It’s Good Friday.
A church is holding their Easter Service today. And tomorrow and Sunday. It’s a big church.
I don’t like criticizing other churches, because I don’t know how they came to that decision. It is a big church, so they may have needed all three days for their worshippers.
You can’t have Easter without Good Friday. And I’m coming from pure speculation. Who knows what is going to take place in their Easter Service today. But the thought of Easter service on Good Friday just doesn’t sit right with me.

When it was evening on that day, the first day of the week, and the doors of the house where the disciples had met were locked for the fear of the Jews, Jesus came and stood among them and said, “Peace be with you.” After he said this, he showed them his hands and his side. Then the disciples rejoiced when they saw the Lord. (John 20:19-20)

As Kenda Kreasy Dean writes, the key word is in the middle of verse 20. “Then”– a delayed reaction — “the space between hearing the good news and responding to it.”

Jesus shows up (mysteriously through locked doors) says, “Peace be with you.” Then shows the disciples his scars. Then the disciples recognized who was standing before them (even though he walked through locked doors).

Jesus says “peace be with you” and no one recognizes him. He doesn’t raise his voice, stomp his feet, play loud music, turn on the TV to show a funny video, doesn’t tell a joke or act out a funny skit… no, Jesus shows them God’s wounds. He shows them a suffering God.

“Revelation begins not with lofty assertions of God’s power but with the fact of God’s suffering in the world.”
Not everyone can relate to honor.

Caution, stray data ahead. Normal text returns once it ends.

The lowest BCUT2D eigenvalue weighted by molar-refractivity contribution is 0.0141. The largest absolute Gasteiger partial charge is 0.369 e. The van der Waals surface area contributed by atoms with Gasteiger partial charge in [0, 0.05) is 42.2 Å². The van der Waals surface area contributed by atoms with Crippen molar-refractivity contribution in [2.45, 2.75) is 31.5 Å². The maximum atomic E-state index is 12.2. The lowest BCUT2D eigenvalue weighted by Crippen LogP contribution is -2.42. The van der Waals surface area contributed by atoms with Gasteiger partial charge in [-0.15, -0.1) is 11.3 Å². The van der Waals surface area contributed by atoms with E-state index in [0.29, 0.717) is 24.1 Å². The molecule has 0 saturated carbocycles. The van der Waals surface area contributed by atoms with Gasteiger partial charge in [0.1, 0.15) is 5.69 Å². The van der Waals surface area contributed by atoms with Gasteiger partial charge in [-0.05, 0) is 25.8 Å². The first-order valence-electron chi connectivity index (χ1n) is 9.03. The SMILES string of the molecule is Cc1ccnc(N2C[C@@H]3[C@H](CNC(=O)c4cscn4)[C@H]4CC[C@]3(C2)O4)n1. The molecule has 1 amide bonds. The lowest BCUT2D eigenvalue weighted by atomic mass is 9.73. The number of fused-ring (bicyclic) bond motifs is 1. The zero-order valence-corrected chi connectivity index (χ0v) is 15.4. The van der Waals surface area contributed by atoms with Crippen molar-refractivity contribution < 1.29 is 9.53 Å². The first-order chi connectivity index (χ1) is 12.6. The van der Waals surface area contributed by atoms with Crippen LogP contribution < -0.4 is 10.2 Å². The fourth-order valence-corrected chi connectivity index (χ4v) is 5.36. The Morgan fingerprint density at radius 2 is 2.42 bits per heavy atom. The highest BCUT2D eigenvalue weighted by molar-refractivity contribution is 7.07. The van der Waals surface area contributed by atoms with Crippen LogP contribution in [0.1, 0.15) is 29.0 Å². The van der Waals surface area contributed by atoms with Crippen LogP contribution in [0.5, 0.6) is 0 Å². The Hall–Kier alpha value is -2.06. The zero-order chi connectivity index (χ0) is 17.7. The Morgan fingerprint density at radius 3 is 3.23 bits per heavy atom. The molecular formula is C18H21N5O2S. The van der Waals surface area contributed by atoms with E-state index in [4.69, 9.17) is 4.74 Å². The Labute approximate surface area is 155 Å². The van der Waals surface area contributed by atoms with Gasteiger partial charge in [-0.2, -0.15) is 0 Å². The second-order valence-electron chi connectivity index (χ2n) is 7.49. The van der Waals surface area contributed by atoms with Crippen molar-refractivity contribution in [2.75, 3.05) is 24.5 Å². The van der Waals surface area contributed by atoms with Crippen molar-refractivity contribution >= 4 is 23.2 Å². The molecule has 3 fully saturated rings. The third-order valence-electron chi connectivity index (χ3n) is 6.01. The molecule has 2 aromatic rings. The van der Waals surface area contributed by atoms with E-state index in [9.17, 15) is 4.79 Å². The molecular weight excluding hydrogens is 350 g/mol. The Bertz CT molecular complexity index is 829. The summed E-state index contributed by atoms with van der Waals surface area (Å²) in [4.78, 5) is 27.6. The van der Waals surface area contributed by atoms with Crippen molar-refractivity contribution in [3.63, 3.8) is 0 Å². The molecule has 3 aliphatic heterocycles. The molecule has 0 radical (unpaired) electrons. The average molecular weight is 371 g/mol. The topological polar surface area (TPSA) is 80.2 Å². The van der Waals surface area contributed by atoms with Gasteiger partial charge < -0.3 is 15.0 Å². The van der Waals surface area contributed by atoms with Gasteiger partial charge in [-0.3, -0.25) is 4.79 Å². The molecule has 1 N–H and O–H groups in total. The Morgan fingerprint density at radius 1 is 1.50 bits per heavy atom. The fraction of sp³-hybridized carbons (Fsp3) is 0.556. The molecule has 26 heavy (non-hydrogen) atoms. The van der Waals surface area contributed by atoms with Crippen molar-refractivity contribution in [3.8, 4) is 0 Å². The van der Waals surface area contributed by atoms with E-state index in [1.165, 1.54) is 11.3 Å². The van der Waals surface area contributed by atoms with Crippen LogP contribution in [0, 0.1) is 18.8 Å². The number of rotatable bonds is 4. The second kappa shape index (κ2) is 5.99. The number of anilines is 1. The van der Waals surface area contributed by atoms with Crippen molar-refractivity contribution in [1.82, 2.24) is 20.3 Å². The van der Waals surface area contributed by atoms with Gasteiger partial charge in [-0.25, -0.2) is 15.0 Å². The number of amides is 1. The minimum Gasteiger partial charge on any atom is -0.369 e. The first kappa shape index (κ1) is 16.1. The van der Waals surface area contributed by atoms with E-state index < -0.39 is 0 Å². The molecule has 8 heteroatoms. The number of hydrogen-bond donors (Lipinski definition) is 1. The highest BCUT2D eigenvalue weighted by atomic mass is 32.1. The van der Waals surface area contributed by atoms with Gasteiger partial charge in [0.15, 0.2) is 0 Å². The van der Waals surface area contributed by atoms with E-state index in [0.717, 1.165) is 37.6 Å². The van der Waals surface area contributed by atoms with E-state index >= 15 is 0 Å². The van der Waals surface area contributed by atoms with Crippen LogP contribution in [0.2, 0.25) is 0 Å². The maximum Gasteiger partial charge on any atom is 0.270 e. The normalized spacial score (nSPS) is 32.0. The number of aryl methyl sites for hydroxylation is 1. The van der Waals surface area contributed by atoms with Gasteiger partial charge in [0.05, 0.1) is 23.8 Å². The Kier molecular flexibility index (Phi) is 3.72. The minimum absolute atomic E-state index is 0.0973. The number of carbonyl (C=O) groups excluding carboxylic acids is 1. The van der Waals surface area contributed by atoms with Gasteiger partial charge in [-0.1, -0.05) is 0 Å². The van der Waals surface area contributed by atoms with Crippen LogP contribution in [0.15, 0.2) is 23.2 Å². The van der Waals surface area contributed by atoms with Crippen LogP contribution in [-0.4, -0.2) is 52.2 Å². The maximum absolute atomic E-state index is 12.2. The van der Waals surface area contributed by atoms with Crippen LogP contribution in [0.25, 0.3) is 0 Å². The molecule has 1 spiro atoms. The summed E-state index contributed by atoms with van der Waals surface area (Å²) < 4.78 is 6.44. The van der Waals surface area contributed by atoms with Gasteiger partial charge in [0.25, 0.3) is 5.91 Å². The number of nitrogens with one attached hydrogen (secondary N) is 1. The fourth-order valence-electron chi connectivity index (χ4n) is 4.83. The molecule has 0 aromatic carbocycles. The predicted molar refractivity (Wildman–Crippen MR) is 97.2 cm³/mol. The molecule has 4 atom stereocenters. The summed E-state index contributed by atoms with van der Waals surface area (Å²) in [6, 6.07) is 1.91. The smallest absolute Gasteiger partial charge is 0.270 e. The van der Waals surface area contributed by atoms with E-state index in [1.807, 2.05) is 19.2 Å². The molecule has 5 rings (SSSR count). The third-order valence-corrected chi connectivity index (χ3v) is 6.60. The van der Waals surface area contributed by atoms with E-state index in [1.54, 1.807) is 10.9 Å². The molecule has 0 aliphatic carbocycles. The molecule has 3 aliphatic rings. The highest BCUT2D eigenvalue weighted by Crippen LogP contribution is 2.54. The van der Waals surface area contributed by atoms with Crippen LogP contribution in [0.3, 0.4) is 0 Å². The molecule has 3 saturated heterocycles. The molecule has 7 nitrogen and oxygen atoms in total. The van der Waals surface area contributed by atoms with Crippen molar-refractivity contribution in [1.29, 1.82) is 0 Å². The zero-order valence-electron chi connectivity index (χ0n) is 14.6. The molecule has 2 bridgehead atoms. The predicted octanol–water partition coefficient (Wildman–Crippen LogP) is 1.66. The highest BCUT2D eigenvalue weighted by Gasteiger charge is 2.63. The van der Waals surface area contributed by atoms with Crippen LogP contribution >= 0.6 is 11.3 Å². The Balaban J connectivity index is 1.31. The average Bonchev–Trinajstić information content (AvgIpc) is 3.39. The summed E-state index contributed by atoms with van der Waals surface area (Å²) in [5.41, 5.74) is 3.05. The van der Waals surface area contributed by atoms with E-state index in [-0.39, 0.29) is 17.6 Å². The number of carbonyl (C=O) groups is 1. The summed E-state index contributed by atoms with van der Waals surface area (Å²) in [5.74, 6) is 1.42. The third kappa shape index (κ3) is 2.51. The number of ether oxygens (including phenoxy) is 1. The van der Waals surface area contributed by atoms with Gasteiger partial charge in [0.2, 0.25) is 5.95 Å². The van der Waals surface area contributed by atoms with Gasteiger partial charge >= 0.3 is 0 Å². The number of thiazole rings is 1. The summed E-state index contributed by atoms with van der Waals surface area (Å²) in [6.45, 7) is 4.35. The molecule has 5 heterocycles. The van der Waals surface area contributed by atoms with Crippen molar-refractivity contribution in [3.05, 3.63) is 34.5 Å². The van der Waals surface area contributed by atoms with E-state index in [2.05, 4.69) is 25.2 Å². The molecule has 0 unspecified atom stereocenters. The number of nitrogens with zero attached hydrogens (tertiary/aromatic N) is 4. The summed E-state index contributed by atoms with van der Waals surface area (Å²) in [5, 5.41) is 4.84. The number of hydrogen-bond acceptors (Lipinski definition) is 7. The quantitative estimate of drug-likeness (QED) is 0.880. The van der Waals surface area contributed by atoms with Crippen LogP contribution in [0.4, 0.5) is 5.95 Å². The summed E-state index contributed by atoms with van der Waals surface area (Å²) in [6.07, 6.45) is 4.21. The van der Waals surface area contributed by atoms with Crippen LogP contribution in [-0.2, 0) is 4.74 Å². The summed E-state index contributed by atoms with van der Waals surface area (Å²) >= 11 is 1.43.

Not everyone knows glory or power.
Not everyone relates to reverence or even holiness.

But everyone knows pain. Everyone can relate to suffering. Because, pain, like love, is universal.

Easter is a result of Good Friday.
Easter is the hope that we receive in the midst of Fridays.
As Tony Campolo famously preached, “It’s friday! But Sunday’s a-coming!”

There’s power in Good Friday, because Jesus hanging on the cross, as Rob Bell says, is God saying “me too” – that we are not alone in our suffering. That Christ suffered through what we are suffering through. That Christ is ultimately saying to us, “I know how you feel” because he’s been there; done that.

And Easter is a reminder that there is more to what we are facing today. That pain is not the be all and end alls of our lives. There’s light at the end of the tunnel. There is hope. There is redemption. There is life.
Yes. It’s dark. Yes. It’s stormy. Yes, the future is uncertain. Yes, life sucks. But. God is with us in the midst of our darkness; God is with us in our stormy seas; God is the never-changing and ever-lasting in a world that constantly changes; this God is truly Emmanuel.

Good Friday is just as important as Easter, because without Good Friday, we wouldn’t have Easter.
And Easter is very important because without Easter, we are forever trapped in the pain and confusion and suffering of Fridays.

Many people seem to live their lives more in the Fridays than in the Sundays. For all of us living in Fridays,

“It’s Friday. But SUNAY’S COMIN’!”

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